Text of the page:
South Koreans watch as Trump and Kim meet. Photo: Xinhua News Agency

The date June 30, 2019, became a landmark in US-North Korea relations when US President Donald Trump met North Korean Supreme Leader Kim Jong Un in Panmunjom in the demilitarized zone.

Trump then crossed the border and became the first US president to set foot on North Korean soil.

Trump meeting a North Korean leader on his turf may very likely have been an impromptu meeting, but judging from Kim’s reaction, it was not only approved but also seen positively in North Korea. Kim said the two leaders shaking hands at the border between North and South Korea was significant and the meeting would play a positive role in any future dialog.

Kim said the handshake between a North Korean and US leader suggested that things have changed. Trump stepped on North Korean soil, which shows America’s willingness to progress in terms of diplomacy.

Two other former US presidents set foot on North Korean soil, but did so after they finished their terms in office. Bill Clinton visited the country in August 2009 and Jimmy Carter visited twice, in June 1994 and August 2010. Trump was the first to visit while serving as president. Many say Trump made the move as he hopes to improve public opinion for his re-election in 2020.

However, can this sudden and unclear diplomacy in Northeast Asia produce tangible results? This is beyond the field of public opinion and people are most concerned about the future of Northeast Asia.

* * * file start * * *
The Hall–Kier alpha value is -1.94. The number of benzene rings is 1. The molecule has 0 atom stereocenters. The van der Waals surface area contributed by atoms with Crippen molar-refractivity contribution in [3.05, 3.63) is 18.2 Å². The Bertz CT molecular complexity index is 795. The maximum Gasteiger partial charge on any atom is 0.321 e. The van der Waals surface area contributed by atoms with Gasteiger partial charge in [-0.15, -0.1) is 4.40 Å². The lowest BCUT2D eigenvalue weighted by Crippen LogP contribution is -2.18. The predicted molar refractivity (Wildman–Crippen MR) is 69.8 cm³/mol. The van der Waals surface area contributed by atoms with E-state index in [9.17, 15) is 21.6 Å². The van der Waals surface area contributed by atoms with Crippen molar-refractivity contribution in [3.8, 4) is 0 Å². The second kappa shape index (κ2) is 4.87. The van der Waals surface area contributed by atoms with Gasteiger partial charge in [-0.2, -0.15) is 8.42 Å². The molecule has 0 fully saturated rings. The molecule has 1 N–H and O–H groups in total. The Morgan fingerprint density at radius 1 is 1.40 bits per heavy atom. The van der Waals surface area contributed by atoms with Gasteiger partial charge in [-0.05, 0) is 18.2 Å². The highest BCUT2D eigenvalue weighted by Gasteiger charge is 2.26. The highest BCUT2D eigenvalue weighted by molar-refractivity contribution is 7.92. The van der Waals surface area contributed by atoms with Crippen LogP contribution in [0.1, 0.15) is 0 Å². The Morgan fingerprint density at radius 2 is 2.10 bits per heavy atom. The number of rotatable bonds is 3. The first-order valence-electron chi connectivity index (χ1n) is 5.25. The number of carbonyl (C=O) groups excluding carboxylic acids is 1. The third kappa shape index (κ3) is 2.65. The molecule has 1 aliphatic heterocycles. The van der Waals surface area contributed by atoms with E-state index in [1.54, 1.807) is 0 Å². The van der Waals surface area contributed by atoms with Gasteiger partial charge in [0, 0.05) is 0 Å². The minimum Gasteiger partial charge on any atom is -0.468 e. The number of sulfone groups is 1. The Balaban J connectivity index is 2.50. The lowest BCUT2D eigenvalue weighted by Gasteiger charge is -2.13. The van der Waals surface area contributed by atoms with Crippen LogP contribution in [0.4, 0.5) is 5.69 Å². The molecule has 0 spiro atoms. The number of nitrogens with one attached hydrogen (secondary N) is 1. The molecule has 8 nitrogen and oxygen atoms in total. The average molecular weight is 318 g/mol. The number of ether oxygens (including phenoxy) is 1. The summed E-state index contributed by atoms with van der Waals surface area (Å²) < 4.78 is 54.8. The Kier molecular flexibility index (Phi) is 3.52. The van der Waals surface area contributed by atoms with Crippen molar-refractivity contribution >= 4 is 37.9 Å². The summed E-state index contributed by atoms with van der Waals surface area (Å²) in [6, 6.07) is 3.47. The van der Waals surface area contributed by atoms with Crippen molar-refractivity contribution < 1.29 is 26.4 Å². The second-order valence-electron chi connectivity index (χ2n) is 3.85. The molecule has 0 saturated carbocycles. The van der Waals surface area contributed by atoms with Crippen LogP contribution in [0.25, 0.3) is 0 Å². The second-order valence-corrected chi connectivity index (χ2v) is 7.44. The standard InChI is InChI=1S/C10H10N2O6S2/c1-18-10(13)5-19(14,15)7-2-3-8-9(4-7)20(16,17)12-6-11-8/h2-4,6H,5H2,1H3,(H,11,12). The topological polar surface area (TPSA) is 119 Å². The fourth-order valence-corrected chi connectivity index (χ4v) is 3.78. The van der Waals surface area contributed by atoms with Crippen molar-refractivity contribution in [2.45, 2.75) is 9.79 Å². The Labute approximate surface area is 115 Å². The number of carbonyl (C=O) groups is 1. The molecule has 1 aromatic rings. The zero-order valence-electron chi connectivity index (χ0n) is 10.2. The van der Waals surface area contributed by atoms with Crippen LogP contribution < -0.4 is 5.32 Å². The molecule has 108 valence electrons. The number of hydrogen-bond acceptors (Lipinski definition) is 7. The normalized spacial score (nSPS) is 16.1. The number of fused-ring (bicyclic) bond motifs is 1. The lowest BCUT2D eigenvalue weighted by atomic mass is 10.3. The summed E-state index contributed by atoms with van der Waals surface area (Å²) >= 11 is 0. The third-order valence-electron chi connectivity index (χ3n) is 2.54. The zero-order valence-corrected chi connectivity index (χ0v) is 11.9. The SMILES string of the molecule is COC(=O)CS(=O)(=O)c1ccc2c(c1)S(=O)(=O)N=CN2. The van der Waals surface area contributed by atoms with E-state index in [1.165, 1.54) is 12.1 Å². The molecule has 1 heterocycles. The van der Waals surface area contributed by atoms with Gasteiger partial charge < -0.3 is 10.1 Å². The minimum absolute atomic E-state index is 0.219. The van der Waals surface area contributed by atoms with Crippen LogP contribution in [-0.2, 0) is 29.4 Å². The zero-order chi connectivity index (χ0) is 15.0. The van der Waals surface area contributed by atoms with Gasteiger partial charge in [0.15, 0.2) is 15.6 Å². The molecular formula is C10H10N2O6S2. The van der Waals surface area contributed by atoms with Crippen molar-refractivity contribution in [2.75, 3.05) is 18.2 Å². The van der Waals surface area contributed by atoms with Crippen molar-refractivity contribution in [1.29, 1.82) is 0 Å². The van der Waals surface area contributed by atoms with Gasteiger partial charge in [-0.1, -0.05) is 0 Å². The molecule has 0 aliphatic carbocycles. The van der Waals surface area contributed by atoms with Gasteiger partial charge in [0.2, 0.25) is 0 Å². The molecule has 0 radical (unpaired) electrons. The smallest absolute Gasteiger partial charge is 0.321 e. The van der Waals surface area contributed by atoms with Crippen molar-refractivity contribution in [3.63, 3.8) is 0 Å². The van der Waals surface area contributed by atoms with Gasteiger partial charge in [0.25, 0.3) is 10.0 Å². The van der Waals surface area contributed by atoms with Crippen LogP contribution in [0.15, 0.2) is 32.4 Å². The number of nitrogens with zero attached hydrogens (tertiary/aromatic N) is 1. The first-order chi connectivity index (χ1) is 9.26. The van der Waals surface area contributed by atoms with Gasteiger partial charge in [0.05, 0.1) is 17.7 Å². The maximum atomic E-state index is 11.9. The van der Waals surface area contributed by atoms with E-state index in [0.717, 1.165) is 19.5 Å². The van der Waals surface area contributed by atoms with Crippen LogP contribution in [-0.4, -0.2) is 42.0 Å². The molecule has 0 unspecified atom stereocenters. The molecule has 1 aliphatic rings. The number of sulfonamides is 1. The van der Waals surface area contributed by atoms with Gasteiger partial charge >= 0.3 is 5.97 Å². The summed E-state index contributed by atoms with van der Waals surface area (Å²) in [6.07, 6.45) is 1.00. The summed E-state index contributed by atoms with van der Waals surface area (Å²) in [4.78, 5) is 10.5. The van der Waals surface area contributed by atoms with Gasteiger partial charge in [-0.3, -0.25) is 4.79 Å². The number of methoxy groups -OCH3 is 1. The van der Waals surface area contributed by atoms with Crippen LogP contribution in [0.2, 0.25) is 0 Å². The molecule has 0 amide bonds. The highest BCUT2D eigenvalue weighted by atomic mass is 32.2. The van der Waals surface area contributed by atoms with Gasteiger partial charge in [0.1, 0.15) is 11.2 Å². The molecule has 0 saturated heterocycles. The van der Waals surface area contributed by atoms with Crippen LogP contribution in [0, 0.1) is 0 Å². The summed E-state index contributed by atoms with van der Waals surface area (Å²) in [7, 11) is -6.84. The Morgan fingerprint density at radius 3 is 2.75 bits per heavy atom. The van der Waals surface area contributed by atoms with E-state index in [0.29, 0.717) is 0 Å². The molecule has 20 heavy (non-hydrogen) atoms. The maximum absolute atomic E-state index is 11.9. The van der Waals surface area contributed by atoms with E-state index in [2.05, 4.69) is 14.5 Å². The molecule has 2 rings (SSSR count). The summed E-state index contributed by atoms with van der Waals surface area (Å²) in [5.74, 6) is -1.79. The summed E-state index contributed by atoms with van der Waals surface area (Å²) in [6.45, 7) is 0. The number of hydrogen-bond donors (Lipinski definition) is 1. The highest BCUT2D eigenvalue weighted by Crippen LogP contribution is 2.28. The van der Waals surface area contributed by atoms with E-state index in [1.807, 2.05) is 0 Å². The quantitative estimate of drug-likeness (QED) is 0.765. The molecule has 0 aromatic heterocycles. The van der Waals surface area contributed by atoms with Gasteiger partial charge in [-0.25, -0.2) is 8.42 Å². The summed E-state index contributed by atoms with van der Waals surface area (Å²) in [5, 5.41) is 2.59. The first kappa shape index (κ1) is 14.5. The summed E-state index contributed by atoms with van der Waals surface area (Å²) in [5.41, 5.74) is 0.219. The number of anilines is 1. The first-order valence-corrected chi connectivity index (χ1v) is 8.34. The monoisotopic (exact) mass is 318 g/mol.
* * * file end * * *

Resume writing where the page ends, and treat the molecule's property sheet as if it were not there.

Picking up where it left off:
Trump stated that the US would form a task force to continue talks with North Korea. The task force would be set up within the next two to three weeks under the leadership of Secretary of State Mike Pompeo. Pompeo handpicked the members of the task force, who were also agreed under a package of representatives from North Korea as well.

North Korea’s recent cold attitude to the US was mainly due to their dissatisfaction with Pompeo, National Security Adviser Bolton and other officials, as the North Koreans believed they were prejudiced against them during negotiations. The task force was reorganized as Trump agreed to let “the most trusted people to come forward during negotiations.”

It is obvious that by introducing new faces to the talks, Trump wants the negotiations to continue. However, there are still many differences between the two countries regarding the nuclear talks.

Sure, the “historic handshake” may be a highlight in terms of public opinion, but the longevity of that depends on if an historical outcome can be reached that affects the future of the Korean Peninsula.

Trump has pointed out that he will not be rushing to make progress but may lift or ease economic sanctions on North Korea at some point. All in all, the ultimate goal for Trump is to turn the nuclear talks into an asset for his 2020 campaign.

This article was first published on ATimesCN.com and translated by Kamaran Malik.

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